As American infrastructure expanded throughout the 20th century, roads, bridges, and dams often negatively impacted animal and fish migration and travel routes. The new federal Infrastructure Investment and Jobs Act addresses those concerns by earmarking more than $350 million between now and 2027 for state, local and tribal government projects designed to improve the environment and return the natural pathways of many animals. Additionally, the act provides $1 billion to remove culverts that negatively affect waterways and $400 million to remove or renovate dams that prevent fish from following their natural paths.
This push to conserve and restore wildlife migration corridors and habitats has already spawned many exciting new programs in various states.
The Matilija Dam Ecosystem Restoration Project in California will help native wildlife and fish and provide new recreation opportunities for residents. This older dam on the Ventura River used to help with flood control, but its reservoir is now filled with sediment. The dam blocks the migration of the Southern Steelhead Trout and makes beach erosion worse in the area. The dam will slowly come down, and each area will be reformed and returned to a more sustainable and healthy state. The Golden State also has many new wildlife corridors and restorations planned, many inspired by the recent success story of the public – and private-funded world’s largest wildlife bridge over the 405 freeway in Los Angeles. The construction was spurred on when a driver hit a mountain lion trying to cross traffic.
More than half of the crashes along U.S. Highway 550 involve wildlife in Colorado. The state’s Department of Transportation is now working on the Western Slope Wildlife Prioritization Study to construct a wildlife underpass this year. The bridge will reconnect habitats on either side of the highway and significantly lower the danger to both drivers and animals. The crossing is desperately needed in a region where more than 2,500 animals were killed in 2020. Colorado’s northern neighbor, Wyoming, is also working on highway crossings for elk, deer, and others. The Wyoming Department of Transportation has plans to construct at least two overpasses and eight culvert underpasses to help wildlife safely cross roadways.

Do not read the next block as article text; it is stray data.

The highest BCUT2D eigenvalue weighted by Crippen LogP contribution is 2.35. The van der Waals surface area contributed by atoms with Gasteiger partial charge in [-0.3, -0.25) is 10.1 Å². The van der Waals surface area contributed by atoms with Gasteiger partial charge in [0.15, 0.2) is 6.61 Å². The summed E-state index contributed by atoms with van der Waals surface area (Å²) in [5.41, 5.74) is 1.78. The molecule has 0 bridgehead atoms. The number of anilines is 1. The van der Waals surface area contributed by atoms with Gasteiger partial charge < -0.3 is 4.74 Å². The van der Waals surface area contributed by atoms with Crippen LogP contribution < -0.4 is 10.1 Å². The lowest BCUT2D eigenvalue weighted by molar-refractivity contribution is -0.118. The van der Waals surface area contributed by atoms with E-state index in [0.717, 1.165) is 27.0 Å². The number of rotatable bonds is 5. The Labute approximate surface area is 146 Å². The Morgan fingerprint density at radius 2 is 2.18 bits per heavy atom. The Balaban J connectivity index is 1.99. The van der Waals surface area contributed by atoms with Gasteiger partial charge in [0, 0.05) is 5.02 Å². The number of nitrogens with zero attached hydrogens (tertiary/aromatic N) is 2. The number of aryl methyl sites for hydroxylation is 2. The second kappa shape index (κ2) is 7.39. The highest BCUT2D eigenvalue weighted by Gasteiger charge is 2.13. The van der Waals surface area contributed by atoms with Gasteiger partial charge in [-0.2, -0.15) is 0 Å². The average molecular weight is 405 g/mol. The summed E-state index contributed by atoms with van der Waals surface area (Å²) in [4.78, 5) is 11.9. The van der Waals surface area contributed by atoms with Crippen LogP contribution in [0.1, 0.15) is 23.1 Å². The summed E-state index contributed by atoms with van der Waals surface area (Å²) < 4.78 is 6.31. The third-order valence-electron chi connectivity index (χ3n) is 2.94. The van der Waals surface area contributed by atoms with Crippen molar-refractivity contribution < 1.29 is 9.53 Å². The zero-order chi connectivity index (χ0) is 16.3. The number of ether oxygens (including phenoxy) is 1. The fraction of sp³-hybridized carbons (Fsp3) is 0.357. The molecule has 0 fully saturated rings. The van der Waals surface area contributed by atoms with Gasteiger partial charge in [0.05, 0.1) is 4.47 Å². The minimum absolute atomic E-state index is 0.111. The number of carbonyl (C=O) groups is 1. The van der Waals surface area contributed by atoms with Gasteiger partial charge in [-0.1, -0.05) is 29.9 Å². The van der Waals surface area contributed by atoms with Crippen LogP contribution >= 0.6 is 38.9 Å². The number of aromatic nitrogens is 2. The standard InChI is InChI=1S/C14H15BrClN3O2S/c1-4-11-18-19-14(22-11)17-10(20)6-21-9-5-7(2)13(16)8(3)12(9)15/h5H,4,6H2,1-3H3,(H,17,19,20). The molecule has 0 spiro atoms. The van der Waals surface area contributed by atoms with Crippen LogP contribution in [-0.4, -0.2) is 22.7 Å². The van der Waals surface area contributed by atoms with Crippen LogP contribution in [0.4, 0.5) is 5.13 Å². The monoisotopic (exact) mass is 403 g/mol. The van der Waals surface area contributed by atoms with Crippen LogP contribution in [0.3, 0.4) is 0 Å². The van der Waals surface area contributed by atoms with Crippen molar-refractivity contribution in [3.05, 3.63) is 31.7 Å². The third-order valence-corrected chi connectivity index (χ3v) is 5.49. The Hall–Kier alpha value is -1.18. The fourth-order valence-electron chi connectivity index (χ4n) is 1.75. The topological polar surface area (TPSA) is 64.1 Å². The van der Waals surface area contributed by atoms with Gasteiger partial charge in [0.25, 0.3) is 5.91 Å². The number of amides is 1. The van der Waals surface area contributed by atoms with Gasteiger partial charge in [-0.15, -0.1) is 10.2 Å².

West Virginia is also helping native wildlife by removing the Albright Dam.
This dam removal will reconnect the lower Cheat River, Cheat Canyon, and Cheat Lake with the upper part of the Cheat River, restoring the entire waterway to its original pathway for the 45 living species that call it home, including walleye, freshwater mussels, and the Eastern Hellbender salamander.
One of the most exciting projects likely to benefit from the Infrastructure Investment and Jobs Act is the Salmon Superhighway, a partnership between the Oregon Department of Fish and Wildlife, the U.S. Forest Service, Tillamook County, and various local and national businesses and nonprofits to restore more than 180 miles of fish habitat along six rivers in the state of Oregon. The result is not only a better life for fish but less flooding, more recreational areas, and an economic boost for the region. This collaboration may prove to be a model for many more restorations in America.
“The project is taking a whole landscape approach looking at the entire basin with a goal of connecting 180 miles of blocked habitat, 93 barriers, in the span of 10 years,” said Sarah Zwissler, a Salmon Superhighway Coordinator. “This isn’t something that has really been done before and may serve as a proof of concept for use in other watersheds across the country. Salmon are a cornerstone species for the Pacific Northwest ecosystem, and an iconic species, but the Salmon Superhighway does not just benefit aquatic life, it also supports healthy forests and local economies.”